This excerpt is from Michael J. Sandel, Justice: What's the Right Thing to Do?, pp. 21-30, by permission of the publisher.
The Runaway Trolley
Suppose you are the driver of a trolley car hurtling down the track at sixty miles an hour. Up ahead you see ve workers standing on the track, tools in hand. You try to stop, but you can’t. The brakes don’t work.You feel desperate, because you know that if you crash into these ve workers, they will all die. (Let’s assume you know that for sure.) Suddenly, you notice a side track, o to the right. There is a worker on that track, too, but only one.You realize that you can turn the trolley car onto the side track, killing the one worker, but sparing the ve. What should you do? Most people would say, “Turn! Tragic though it is to kill one innocent person, it’s even worse to kill ve.” Sacri cing one life in order to save ve does seem the right thing to do. Now consider another version of the trolley story. This time, you are not the driver but an onlooker, standing on a bridge overlooking the track. (This time, there is no side track.) Down the track comes a trolley, and at the end of the track are ve workers. Once again, the brakes don’t work. The trolley is about to crash into the ve workers. You feel helpless to avert this disaster—until you notice, standing next to you on the bridge, a very heavy man. You could push him o the
bridge, onto the track, into the path of the oncoming trolley. He would die, but the ve workers would be saved. (You consider jumping onto the track yourself, but realize you are too small to stop the trolley.) Would pushing the heavy man onto the track be the right thing to do? Most people would say, “Of course not. It would be terribly wrong to push the man onto the track.” Pushing someone o a bridge to a certain death does seem an awful thing to do, even if it saves ve innocent lives. But this raises a moral puzzle:Why does the principle that seems right in the rst case—sacri ce one life to save ve—seem wrong in the second? If, as our reaction to the rst case suggests, numbers count—if it is better to save ve lives than one—then why shouldn’t we apply this principle in the second case, and push? It does seem cruel to push a man to his death, even for a good cause. But is it any less cruel to kill a man by crashing into him with a trolley car? Perhaps the reason it is wrong to push is that doing so uses the man on the bridge against his will. He didn’t choose to be involved, after all. He was just standing there. But the same could be said of the person working on the side track. He didn’t choose to be involved, either. He was just doing his job, not volunteering to sacri ce his life in the event of a runaway trolley. It might be argued that railway workers willingly incur a risk that bystanders do not. But let’s assume that being willing to die in an emergency to save other people’s lives is not part of the job description, and that the worker has no more consented to give his life than the bystander on the bridge has consented to give his. Maybe the moral di erence lies not in the e ect on the victims— both wind up dead—but in the intention of the person making the decision. As the driver of the trolley, you might defend your choice to divert the trolley by pointing out that you didn’t intend the death of the worker on the side track, foreseeable though it was; your purpose would still have been achieved if, by a great stroke of luck, the ve workers were spared and the sixth also managed to survive.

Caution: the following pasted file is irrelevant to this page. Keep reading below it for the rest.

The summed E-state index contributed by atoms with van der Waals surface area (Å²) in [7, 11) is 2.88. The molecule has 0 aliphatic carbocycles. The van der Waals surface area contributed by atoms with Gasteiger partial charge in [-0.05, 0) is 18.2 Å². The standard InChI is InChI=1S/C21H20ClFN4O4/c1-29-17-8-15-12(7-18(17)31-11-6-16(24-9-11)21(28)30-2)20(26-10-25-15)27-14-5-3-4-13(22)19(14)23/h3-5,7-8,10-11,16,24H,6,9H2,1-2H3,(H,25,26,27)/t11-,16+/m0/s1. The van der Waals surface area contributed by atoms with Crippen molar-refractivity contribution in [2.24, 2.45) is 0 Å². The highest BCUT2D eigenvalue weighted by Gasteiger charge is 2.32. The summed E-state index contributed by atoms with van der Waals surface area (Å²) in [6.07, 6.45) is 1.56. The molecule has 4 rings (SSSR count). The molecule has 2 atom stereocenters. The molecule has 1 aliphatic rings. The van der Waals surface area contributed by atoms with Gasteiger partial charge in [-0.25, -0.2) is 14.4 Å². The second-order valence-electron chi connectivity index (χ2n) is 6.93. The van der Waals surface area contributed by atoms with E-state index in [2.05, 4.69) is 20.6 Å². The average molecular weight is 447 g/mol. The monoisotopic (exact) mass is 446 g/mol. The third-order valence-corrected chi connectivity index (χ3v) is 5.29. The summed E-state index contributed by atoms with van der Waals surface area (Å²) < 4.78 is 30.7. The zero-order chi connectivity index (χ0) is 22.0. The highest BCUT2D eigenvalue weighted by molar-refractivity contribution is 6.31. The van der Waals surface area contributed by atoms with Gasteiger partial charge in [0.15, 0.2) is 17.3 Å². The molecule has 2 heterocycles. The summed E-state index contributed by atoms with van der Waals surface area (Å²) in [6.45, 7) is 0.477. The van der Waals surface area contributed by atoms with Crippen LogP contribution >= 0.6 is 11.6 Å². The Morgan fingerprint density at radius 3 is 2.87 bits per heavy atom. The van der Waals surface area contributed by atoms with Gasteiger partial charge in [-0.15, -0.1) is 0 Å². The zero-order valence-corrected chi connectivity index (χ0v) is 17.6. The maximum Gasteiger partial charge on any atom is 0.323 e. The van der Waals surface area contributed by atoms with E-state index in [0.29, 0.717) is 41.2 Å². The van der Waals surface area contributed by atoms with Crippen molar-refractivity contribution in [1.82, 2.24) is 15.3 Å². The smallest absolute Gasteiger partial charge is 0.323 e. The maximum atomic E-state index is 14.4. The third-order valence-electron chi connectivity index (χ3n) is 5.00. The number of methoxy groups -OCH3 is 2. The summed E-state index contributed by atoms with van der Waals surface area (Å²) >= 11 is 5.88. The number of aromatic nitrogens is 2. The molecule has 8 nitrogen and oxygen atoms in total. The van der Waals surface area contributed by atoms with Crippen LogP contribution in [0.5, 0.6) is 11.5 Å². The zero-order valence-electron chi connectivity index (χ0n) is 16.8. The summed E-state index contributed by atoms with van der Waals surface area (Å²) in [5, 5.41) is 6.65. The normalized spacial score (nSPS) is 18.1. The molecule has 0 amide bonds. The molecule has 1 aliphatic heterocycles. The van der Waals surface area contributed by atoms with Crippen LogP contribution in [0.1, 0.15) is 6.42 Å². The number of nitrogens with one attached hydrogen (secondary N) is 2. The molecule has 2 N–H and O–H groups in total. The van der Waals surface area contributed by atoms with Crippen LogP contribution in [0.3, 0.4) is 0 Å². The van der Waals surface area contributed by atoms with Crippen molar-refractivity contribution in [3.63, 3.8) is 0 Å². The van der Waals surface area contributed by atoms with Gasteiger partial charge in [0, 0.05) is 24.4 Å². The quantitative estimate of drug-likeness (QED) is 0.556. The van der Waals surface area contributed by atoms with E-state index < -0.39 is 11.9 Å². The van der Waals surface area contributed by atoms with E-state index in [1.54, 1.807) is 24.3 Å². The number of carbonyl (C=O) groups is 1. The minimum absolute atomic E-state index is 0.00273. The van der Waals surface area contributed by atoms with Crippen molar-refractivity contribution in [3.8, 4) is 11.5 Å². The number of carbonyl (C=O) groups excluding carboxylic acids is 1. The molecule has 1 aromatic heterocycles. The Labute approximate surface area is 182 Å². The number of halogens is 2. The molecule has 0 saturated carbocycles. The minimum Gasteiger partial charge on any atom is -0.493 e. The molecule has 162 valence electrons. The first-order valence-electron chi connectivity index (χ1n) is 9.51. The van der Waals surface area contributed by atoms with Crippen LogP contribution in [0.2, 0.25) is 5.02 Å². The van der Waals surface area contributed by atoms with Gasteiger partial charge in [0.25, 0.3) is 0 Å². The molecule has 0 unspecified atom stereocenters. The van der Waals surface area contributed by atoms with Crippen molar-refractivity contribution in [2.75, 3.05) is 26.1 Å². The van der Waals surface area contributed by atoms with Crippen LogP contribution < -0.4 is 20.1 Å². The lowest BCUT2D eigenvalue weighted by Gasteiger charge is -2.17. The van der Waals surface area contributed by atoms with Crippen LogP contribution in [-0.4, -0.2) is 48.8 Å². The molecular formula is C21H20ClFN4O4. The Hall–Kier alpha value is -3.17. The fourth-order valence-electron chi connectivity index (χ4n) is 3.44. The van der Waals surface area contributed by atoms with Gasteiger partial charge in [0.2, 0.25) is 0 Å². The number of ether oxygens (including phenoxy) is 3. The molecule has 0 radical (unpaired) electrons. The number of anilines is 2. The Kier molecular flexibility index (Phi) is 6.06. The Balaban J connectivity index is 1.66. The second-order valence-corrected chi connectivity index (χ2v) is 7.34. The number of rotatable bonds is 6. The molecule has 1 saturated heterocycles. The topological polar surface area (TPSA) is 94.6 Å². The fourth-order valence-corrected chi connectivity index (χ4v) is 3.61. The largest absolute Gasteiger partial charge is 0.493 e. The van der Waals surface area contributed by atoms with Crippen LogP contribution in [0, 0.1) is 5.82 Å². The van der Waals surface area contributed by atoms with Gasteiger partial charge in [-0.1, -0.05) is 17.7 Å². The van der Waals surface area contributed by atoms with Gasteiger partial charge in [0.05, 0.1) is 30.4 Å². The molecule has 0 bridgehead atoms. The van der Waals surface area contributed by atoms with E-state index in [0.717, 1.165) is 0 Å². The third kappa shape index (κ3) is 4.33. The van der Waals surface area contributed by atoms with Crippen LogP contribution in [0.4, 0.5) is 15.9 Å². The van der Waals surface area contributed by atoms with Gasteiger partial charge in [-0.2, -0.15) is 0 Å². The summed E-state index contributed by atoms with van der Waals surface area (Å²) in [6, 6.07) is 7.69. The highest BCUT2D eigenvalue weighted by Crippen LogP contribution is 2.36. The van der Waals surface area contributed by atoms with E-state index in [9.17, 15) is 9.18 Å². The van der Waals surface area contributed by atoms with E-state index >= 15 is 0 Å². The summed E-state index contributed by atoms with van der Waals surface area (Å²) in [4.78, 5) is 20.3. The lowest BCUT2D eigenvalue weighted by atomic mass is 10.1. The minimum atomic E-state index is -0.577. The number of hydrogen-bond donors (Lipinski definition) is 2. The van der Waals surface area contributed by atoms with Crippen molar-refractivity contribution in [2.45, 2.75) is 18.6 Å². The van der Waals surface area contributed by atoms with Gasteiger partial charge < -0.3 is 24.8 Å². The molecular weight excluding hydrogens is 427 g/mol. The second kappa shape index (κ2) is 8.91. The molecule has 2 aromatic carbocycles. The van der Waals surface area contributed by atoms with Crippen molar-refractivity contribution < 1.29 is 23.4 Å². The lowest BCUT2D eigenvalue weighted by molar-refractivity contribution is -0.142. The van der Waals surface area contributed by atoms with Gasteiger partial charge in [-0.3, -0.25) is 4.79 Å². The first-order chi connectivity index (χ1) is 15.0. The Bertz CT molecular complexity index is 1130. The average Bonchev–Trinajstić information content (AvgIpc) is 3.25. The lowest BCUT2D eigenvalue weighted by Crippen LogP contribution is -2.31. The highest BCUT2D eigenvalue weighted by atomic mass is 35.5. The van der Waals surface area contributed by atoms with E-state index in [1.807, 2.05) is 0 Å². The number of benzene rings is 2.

DOING THE RIGHT THING
But the same is true in the pushing case. The death of the man you push o the bridge is not essential to your purpose. All he needs to do is block the trolley; if he can do so and somehow survive, you would be delighted. Or perhaps, on re ection, the two cases should be governed by the same principle. Both involve a deliberate choice to take the life of one innocent person...